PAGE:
Marijuana & pregnancy: What we know

Limited research is creating real problems in understanding the impact of cannabis not only on an expectant mother, but her child as well.  

Could what we know about marijuana and pregnancy be factually incorrect? Studies dating back to the 1970s have shown marijuana has had effects on birth weight, length of gestation, and more. One recent study aimed to prove whether or not past research was sound in its findings. 


Cannabis is an ineffective replacement for opioid use disorder treatments: McMaster study

There has been a significant buzz with regards to cannabis being employed as an opiate reduction or replacement strategy for individuals with opioid use disorder.

But a new study published in the Canadian Medical Association Journal has indicated what many opioid users have already expressed — that it’s not effective.

A research team at McMaster University in Hamilton, Ontario, studied the effects of cannabis consumption on illicit opioid use during methadone maintenance therapy, which, like buprenorphine, is a commonly used treatment for opioid use disorder.


How can cannabis help in treating anxiety?

Today, people use cannabis products such as CBD for numerous medicinal benefits, here we find out how it can help in treating anxiety

Cannabis products such as CBD (cannabidiol) oil have become mainstream trends in health and wellness. Although the use of cannabis for medicinal benefits spans many centuries, products from the plant have been Schedule I for a long time. Many people are still adjusting to the therapeutic benefits of cannabis. In the US, after the passing of the 2018 Farm Bill, manufacturers began to produce various hemp-derived cannabis products. FDA-approved Epidiolex for seizures also became the first legal cannabis-based medication.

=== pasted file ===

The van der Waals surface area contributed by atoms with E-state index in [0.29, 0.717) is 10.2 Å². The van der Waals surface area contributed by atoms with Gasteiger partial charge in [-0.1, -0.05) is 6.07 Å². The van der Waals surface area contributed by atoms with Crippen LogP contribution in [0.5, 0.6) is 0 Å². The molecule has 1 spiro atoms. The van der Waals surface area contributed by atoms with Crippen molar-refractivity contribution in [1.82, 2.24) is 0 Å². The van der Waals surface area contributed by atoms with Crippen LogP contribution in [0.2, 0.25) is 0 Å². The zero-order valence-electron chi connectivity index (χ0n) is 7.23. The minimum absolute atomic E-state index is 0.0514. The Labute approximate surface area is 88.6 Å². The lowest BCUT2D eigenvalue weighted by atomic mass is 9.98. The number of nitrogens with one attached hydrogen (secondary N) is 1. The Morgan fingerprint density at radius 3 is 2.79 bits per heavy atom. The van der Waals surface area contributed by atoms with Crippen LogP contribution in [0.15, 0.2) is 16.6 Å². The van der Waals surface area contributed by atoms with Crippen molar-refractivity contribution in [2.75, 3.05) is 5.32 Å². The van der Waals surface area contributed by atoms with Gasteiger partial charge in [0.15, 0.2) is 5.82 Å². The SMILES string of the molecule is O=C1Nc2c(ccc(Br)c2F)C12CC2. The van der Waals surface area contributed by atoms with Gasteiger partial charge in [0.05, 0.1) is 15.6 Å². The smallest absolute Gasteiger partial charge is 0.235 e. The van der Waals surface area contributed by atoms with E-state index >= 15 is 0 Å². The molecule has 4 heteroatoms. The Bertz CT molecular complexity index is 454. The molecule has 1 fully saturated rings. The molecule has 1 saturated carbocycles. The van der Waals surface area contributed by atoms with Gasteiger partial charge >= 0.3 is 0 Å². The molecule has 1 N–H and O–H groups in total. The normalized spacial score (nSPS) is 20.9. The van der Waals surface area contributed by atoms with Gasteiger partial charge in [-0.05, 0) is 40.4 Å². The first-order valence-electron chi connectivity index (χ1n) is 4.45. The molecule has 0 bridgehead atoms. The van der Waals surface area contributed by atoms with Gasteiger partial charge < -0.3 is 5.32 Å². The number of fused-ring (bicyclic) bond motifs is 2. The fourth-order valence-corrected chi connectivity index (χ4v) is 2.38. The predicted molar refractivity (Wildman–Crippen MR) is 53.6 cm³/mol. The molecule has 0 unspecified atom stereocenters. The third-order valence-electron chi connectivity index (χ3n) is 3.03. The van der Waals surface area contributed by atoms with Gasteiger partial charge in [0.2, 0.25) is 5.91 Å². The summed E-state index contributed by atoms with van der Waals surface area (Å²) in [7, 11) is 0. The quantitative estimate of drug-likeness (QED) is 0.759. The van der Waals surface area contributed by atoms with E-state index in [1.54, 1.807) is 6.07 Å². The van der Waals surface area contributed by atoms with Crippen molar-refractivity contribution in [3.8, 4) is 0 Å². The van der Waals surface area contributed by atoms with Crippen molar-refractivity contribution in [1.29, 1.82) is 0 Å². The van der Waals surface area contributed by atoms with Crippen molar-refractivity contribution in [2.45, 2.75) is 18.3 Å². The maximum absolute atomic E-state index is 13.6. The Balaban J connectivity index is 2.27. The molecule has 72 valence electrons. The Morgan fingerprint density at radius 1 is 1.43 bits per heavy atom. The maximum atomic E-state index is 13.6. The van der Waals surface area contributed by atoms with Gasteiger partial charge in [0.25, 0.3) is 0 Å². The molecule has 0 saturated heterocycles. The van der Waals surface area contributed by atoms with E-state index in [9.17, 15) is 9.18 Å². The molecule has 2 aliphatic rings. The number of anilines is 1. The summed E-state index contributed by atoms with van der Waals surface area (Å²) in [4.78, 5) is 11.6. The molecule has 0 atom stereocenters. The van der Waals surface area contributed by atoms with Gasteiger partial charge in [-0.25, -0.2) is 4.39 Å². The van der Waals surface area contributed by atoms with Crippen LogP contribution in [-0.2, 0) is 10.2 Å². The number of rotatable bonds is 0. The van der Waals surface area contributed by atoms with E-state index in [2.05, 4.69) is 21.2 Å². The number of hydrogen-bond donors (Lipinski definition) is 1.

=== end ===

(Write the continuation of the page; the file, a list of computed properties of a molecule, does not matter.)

Canine arthritis is a real problem and cannabis could help

More than 70 million dogs in America are currently diagnosed with osteoarthritis. It’s a painful condition, especially for dogs in their senior years. 

Cannabis isn’t just for humans. The active compounds in the plant are also showing promise in the lab when it comes to treating the pain associated with certain types of canine arthritis.

Although typically referred to as a single condition, arthritis is actually a category of more than 100 diseases and conditions that affect joints and their surrounding tissue. Pain and swelling, stiffness, and aching joints are common symptoms. There is no known cure, and it is not just something that affects humans.


Marijuana’s effect on sore, aching muscles

Whether it’s after a long workout or a moving injury, soreness and stiffness can complicate anyone’s life, but they don’t have to. With the rise of opioid addiction, is it possible that marijuana and CBD can alleviate some of the symptoms of sports and back injuries?

study published in 2017 in Health Affairs found that this is precisely what’s happening in states with medical cannabis laws: Prescriptions for opioid painkillers in these states dropped by 1,826 per doctor as patients found their alternatives.